If you have been vaccinated: You must scrub the wound thoroughly and clean it with alcohol, antiseptic, iodine or soap and water if that’s all that’s available. Then go immediately to the nearest hospital or clinic and tell them you have been bitten. The vaccinations give you around 24 hours to make it to a hospital.

They will then give you two further injections, one when you arrive, and one 3-7 days later.

If you fail to do this and have been bitten by a rabid animal, all you can do is be kept comfortable while you endure certain death.

If you have not been vaccinated: You must scrub the wound thoroughly and clean it with alcohol, antiseptic, iodine or soap and water if that’s all that’s available. Then go immediately to the nearest hospital or clinic and tell them you have been bitten. You must get to the hospital within the day you are bitten.

They will then give you 5 doses of the treatment over a 30 day period. First on day 0, then days 3, 7, 14, 30. You will also need to be given an immunoglobulin product, which is basically a human blood product which contains antibodies to help you fight the virus.

Conclusion

The problem with not being vaccinated against rabies is that many clinics/hospitals do not have adequate supplies of rabies medicine and also the immunoglobulin product is harder to come by in more remote destinations.

Often human immunoglobulin is replaced with that of a cow or other animal which is neither healthy nor safe (risks of diseases such as vCJD), and even with the human immunoglobulin you may be at increased risk of HIV/AIDS or Hepatitis B.

If you are potentially at risk of rabies, is it really worth the risk of death on the basis of spending a bit of extra money?

For more detailed information about rabies, see the World Health Organisation Guide to Pre and Post Exposure Rabies Vaccinations (.pdf)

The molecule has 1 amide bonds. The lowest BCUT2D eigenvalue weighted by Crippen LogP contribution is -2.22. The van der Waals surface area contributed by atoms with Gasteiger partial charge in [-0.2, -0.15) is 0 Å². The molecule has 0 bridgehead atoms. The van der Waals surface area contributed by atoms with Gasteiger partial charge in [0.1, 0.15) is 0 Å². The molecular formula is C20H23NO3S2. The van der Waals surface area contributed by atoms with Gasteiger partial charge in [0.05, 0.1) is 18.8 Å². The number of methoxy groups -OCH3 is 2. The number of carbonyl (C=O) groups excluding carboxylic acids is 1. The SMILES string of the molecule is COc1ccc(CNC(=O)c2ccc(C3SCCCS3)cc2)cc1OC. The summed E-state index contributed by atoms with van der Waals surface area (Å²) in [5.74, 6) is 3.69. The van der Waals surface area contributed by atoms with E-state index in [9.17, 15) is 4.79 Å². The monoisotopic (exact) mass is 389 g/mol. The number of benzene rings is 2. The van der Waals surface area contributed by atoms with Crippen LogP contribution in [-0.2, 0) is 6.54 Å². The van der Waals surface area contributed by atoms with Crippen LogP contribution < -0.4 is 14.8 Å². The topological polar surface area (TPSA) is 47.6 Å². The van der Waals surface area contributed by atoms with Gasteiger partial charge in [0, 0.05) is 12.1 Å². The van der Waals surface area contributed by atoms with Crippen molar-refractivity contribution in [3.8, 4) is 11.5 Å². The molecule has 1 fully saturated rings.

and
The Department of Health Green Book Chapter on Rabies (.pdf)

     
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Did anyone see the documentary about the girl who survived rabies?
She got bitten by a bat and started showing symptoms, unusually quite a while after she was infected - the only thing they could do was put her into a coma, starving the brain of oxygen. That gave them time to treat the rabies, but It was pretty radical treatment and she was left brain damaged :?

Yeah, I wouldnt leave it too long.
ie - cancel anything else you’ve got planned and get to the hospital.
I know someone who lost his wife to rabies here in the uk, she was bitten by her own dog.

     
Avatar for Daniellep89
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I didnt get the rabies shot before i left for India, i was told it wasnt worth it, it didnt immuize against the diseas just gaveu more time to get to a hospital, and i wasnt going anywhere to remote without a hospital. But that doesnt mean i didnt avoid all the cute puppies on the side of the road or the monkeys in the monkey temple lol

     
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Did anyone see the documentary about the girl who survived rabies?
She got bitten by a bat and started showing symptoms, unusually quite a while after she was infected - the only thing they could do was put her into a coma, starving the brain of oxygen. That gave them time to treat the rabies, but It was pretty radical treatment and she was left brain damaged :?

Yeah, I wouldnt leave it too long.
ie - cancel anything else you’ve got planned and get to the hospital.
I know someone who lost his wife to rabies here in the uk, she was bitten by her own dog.

Yeah I saw that, it was crazy.  She’s the ONLY person I think to ever have survived rabies…very clever doctors. 

 

     
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that girl survived the rabies bite and she was fine, it showed her learning to drive! she didnt have brain damage.

i got the rabies jab before i left because it lessens the amount of jabs you need if you do get bitten/scratched and i didnt fancy getting 8 jabs in some dingy little indian hospital!!